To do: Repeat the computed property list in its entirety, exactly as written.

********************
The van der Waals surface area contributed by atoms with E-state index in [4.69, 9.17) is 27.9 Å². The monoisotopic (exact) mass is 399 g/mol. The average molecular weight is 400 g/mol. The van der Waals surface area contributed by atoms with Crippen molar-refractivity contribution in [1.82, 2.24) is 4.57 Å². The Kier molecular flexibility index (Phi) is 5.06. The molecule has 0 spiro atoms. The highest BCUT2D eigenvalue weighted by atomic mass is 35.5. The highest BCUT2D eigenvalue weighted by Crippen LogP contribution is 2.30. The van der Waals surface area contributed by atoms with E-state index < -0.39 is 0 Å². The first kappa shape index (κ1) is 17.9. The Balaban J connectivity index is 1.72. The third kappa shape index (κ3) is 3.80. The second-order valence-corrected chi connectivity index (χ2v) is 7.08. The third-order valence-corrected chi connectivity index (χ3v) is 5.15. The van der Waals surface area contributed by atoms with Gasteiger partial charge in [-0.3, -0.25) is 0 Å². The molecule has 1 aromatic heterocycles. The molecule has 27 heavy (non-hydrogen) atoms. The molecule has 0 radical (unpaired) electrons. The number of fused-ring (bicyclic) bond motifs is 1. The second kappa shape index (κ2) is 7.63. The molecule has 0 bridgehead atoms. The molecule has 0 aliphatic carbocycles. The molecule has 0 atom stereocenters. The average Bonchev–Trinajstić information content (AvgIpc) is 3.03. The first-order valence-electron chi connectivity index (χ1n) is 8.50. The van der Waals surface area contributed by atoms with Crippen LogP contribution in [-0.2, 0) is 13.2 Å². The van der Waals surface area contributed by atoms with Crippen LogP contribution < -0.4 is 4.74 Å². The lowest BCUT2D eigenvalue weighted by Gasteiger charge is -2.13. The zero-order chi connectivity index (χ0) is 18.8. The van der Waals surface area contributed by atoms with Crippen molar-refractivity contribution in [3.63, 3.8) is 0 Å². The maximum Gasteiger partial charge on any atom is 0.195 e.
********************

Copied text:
The van der Waals surface area contributed by atoms with E-state index in [4.69, 9.17) is 27.9 Å². The monoisotopic (exact) mass is 399 g/mol. The average molecular weight is 400 g/mol. The van der Waals surface area contributed by atoms with Crippen molar-refractivity contribution in [1.82, 2.24) is 4.57 Å². The Kier molecular flexibility index (Phi) is 5.06. The molecule has 0 spiro atoms. The highest BCUT2D eigenvalue weighted by atomic mass is 35.5. The highest BCUT2D eigenvalue weighted by Crippen LogP contribution is 2.30. The van der Waals surface area contributed by atoms with E-state index < -0.39 is 0 Å². The first kappa shape index (κ1) is 17.9. The Balaban J connectivity index is 1.72. The third kappa shape index (κ3) is 3.80. The second-order valence-corrected chi connectivity index (χ2v) is 7.08. The third-order valence-corrected chi connectivity index (χ3v) is 5.15. The van der Waals surface area contributed by atoms with Gasteiger partial charge in [-0.3, -0.25) is 0 Å². The molecule has 1 aromatic heterocycles. The molecule has 27 heavy (non-hydrogen) atoms. The molecule has 0 radical (unpaired) electrons. The number of fused-ring (bicyclic) bond motifs is 1. The second kappa shape index (κ2) is 7.63. The molecule has 0 bridgehead atoms. The molecule has 0 aliphatic carbocycles. The molecule has 0 atom stereocenters. The average Bonchev–Trinajstić information content (AvgIpc) is 3.03. The first-order valence-electron chi connectivity index (χ1n) is 8.50. The van der Waals surface area contributed by atoms with Crippen LogP contribution in [-0.2, 0) is 13.2 Å². The van der Waals surface area contributed by atoms with Crippen LogP contribution < -0.4 is 4.74 Å². The lowest BCUT2D eigenvalue weighted by Gasteiger charge is -2.13. The zero-order chi connectivity index (χ0) is 18.8. The van der Waals surface area contributed by atoms with Crippen molar-refractivity contribution in [3.63, 3.8) is 0 Å². The maximum Gasteiger partial charge on any atom is 0.195 e.